And the academy isn’t the only build­ing in town that has been re­vi­tal­ized in the name of lit­er­a­ture.

A plaque on the ex­te­rior of Lex­i­con Books has been placed to com­mem­o­rate its time as the block shop of Al­fred Dauphi­nee and Sons. The build­ing was con­structed in 1925 and was va­cated by Arthur Dauphi­nee, who was

also a block maker, in 1985.

Walk­ing into Lex­i­con Books, some of the old beams and bricks are still vis­i­ble, adding a charm to the place for Bur­dick.

“It feels kind of mag­i­cal. It makes sense that these build­ings are go­ing through dif­fer­ent it­er­a­tions,” she said. “I love the fact that this build­ing was a block­house. Gi­ant pieces of wood were in here be­ing pro­cessed. It’s craft, it’s art, it’s in­tel­li­gence. I like these changes.”

Lunen­burg Bound also sits in a his­tor­i­cal build­ing, oc­cu­py­ing the space where Power Brothers Plumb­ing and Heat­ing for­merly stood.

Hig­gins said his shop also bears wit­ness to the in­dus­trial past of the town but Lunen­burg has been re­ally thought­ful about its past and its place in his­tory.


Given the town’s bud­ding lit­er­ary in­ter­ests, South Shore Pub­lic Li­braries CEO Troy My­ers saw an op­por­tu­nity to launch the Lunen­burg Lit Fes­ti­val. En­ter­ing its third year, the fes­ti­val is sched­uled to take place on Sept. 28 and 29. My­ers said the event, which highlights writ­ers and lo­cal sto­ries, is a fun, re­laxed en­vi­ron­ment — a per­fect fit for Lunen­burg.

“I think it’s the his­tory, it’s the ar­chi­tec­ture. There’s a real sense of com­mu­nity in Lunen­burg,” he said.

And the pub­lic has taken no­tice. My­ers noted that most of the tick­ets have been sold and that there is never an is­sue get­ting vol­un­teers. Mercer also said that the previous two ren­di­tions of the fes­ti­val were suc­cess­ful and it is the type of ac­tiv­ity the pub­lic ex­pects from their lo­cal li­brary.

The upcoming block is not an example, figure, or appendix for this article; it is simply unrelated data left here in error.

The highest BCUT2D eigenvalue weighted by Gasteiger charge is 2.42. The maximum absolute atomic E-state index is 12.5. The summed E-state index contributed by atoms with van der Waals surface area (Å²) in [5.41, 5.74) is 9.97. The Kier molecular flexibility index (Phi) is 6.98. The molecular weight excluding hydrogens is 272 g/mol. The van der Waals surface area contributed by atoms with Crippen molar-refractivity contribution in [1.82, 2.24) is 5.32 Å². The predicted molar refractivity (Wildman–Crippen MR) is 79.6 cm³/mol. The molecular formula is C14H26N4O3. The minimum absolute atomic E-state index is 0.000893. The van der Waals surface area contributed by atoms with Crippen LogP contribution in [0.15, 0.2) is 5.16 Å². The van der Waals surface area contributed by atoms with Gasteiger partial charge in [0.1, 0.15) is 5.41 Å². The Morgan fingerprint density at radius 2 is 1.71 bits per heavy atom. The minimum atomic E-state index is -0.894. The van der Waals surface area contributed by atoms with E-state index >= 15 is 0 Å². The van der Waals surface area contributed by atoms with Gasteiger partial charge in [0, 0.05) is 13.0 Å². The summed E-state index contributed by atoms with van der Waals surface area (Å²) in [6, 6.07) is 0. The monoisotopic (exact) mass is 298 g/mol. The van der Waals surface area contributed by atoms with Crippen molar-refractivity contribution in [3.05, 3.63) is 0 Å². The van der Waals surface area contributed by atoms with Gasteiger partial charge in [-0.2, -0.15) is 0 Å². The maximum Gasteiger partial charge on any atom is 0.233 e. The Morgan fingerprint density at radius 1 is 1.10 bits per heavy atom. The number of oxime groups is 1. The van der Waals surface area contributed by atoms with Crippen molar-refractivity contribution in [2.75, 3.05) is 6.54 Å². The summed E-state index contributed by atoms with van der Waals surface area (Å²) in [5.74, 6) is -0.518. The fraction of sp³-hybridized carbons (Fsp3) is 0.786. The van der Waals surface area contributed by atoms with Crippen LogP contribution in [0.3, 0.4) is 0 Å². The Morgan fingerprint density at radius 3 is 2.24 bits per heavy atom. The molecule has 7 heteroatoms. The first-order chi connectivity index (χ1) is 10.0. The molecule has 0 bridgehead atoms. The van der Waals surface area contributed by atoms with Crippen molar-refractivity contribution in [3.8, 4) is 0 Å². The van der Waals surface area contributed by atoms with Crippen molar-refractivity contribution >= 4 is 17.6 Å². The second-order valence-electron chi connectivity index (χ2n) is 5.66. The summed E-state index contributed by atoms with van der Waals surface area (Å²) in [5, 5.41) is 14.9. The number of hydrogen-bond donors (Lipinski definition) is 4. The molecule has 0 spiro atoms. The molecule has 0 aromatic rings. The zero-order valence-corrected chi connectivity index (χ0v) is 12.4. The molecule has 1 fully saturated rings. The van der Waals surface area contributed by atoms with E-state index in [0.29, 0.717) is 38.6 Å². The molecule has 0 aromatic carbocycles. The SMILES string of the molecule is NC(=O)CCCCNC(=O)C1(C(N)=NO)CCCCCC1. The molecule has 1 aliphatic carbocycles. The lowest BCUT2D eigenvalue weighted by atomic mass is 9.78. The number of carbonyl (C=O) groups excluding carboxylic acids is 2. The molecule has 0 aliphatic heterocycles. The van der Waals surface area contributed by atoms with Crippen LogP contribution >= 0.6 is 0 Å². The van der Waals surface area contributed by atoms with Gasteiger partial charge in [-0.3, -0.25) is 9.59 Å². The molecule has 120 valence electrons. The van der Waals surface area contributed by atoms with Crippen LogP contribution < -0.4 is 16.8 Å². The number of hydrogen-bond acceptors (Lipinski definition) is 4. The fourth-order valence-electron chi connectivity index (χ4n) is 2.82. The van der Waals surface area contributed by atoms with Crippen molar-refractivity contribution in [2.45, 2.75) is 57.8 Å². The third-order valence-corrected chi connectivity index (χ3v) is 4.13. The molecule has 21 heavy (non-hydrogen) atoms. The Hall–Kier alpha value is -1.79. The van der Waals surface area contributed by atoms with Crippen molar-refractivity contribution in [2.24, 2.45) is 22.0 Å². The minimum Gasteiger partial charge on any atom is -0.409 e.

“We’re a place for peo­ple to gather and meet. We’re a com­mu­nity cen­tre,” he said.

The town’s sense of com­mu­nity was on dis­play when the li­brary or­ga­nized vol­un­teers to form a hu­man chain to help move books up to the academy. Bur­dick agrees, cit­ing that the peo­ple are en­gaged in their com­mu­nity.

“These are peo­ple who are in­ter­ested in what’s go­ing on around them,” she said.

To sa­ti­ate this in­ter­est, Lex­i­con Books holds au­thor read­ings and sign­ings through­out the year and they are of­ten well-at­tended. Hig­gins said he also feels that peo­ple are en­gaged.

“It’s a part of a com­mu­nity and Lunen­burg is blessed right now with a strong com­mu­nity. It speaks vol­umes about a com­mu­nity that is pas­sion­ate about knowl­edge and (its) ac­cess to books,” he said.

Be­tween the li­brary, the lit­er­ary fes­ti­val and the book­shops, Lunen­burg has es­tab­lished a bur­geon­ing lit­er­ary cul­ture.

And ac­cord­ing to Hig­gins, this growth is nec­es­sary for the sur­vival of a place that si­mul­ta­ne­ously has a foot in the past and the present.

“If you re­mem­ber the Ivany Re­port, if there is a fu­ture for ru­ral Nova Sco­tia — and I cer­tainly be­lieve that there is — it is about peo­ple do­ing in­ter­est­ing things on a smaller scale.”

Josh Healey

The new Lunen­burg branch of the South Shore Pub­lic Li­braries’ will be in the his­toric Academy and is ex­pected to open later this sum­mer.

Josh Healey

A plaque com­mem­o­rates the old Block Shop, now home to Lex­i­con books, which was built in 1925 and helped to serve Lunen­burg’s fish­ing fleet.